Keeping the M50 open: How Ireland’s busiest road responds to traffic incidents

The orbital route around Dublin is a critical traffic artery, but the lack of alternative routes in some areas can lead to gridlock during crashes

M50 emergency response personnel deal with all sorts of issues to provide a safe travelling environment, 24 hours a day, 365 days a year. Video: Bryan O'Brien

Ryan Mulroy is sitting in his “incident support unit” van at Ballymount on the M50, the C-shaped motorway around Dublin.

It is a Tuesday evening in June. Secondary schools have finished for the year, there is good visibility and it is not raining. This is the low season for multiple pile-ups, but there are always incidents on a motorway with an average traffic flow of about 160,000 vehicles a day.

Less than a month ago, the orbital route was the scene of a fatal crash involving a motorcyclist and a lorry. The incident occurred between the M50′s junction 7 at Liffey Valley and junction 6 Blanchardstown. It closed that section of the motorway for almost seven hours.

The disruption to traffic rippled out, causing congestion into the city centre where it remained extremely heavy throughout the day. It showed the impact that the M50 has as a traffic artery for the capital.


“You never know what you are going to meet,” Mulroy says of the incidents that occur on the motorway.

At 5.30pm he receives a call from the Motorway Traffic Control Centre. This central traffic hub, which is run by State agency Transport Infrastructure Ireland (TII), maintains, operates and monitors the M50 and the country’s wider road network from a building next to the Dublin Tunnel.

A three-vehicle crash on the M50 northbound route between junction 12 at Firhouse and junction 11 at Tallaght in southwest Dublin has been spotted by motorway cameras.

Mulroy is there in less than seven minutes. There are no reported severe injuries, but Mulroy’s imperatives are to make a first-hand assessment and to protect the scene from further collisions. He may also take such safety measures as asking drivers to move their vehicles to the side of the road, which might help to keep traffic flowing.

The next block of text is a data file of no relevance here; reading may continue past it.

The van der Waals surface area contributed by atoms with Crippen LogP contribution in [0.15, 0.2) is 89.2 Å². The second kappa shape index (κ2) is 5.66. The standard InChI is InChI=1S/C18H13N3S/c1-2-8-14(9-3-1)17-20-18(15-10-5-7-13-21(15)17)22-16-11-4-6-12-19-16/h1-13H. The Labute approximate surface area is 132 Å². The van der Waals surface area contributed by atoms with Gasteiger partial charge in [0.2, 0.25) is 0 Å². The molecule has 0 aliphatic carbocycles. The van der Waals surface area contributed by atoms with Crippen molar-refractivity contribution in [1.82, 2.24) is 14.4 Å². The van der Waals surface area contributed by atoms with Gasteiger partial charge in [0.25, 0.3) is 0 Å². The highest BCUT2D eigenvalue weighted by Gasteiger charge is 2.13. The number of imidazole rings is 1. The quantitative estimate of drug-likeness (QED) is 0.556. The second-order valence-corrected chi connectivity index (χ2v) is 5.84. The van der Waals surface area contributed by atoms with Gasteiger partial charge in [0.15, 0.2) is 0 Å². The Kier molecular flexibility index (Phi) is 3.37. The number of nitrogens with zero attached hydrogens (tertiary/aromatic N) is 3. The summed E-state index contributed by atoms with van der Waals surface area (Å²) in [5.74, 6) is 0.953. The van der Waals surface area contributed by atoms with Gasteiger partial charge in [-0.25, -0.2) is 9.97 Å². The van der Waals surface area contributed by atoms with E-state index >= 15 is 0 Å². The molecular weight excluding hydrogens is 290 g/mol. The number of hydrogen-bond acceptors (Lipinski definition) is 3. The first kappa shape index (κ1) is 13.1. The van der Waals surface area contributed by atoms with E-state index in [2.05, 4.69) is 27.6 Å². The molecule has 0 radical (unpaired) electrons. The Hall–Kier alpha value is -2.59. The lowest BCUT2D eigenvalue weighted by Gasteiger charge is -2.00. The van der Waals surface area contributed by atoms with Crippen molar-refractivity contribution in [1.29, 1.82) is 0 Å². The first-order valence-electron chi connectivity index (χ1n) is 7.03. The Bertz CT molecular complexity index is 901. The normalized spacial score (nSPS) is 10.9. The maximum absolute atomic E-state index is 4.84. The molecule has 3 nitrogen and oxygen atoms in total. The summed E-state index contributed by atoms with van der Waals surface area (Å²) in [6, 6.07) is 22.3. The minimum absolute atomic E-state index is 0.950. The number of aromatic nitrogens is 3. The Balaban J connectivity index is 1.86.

Mulroy arrives behind the crash involving two cars and a van. He places cones 150 metres behind the vehicles to protect them from approaching traffic, including lorries roaring past, just feet away.

He then relays his assessment to the Motorway Traffic Control Centre, including the information that those involved in the crash don’t want medical support but do want gardaí on the scene. The crash is in the left lane and the hard shoulder, but traffic is slowing to a near stop in the other two lanes as vehicles edge around the crash.

A few minutes later, traffic has almost stopped across all lanes. On the opposite side of the motorway, traffic is slowing as people “rubberneck” to see what is happening. Some drivers use camera phones to record the scene. A tailback builds on this southbound carriageway.

While the motorway is effectively shutting down, Mulroy persuades those involved in the crash to move their cars to the hard shoulder – he has no powers to compel. They move their vehicles.

Once the main lanes are cleared, traffic begins moving and picks up speed in the northbound lanes again. Those involved in the crash provide their details to gardaí and the damaged vehicles move on. The scene is cleared by 6.15pm and the tailback, that had stretched to 5km, starts to dissipate.

The incident is a demonstration of what works, working well. Evening rush-hour traffic – between 5pm-6pm – is peak incident time on the M50, according to TII’s 2023 performance figures for the route, with Thursdays typically the M50′s busiest day last year.

And the road has been getting busier: there were 1.6 billion vehicle kilometres travelled in 2023, an increase of 3 per cent on the previous year.

The average response time for incidents last year was 15 minutes. Photograph: Bryan Meade
The M50 junction with the N2 near Charlestown in the Finglas area of Dublin. Photograph: Bryan O’Brien

As for incidents, there were 1,933 last year, of which 737 were traffic collisions. The average response time was 15 minutes and the median duration for which incidents affected the M50 was 28 minutes.

Unlike Tuesday’s incident, Mulroy has been on the scene when things do not work out well.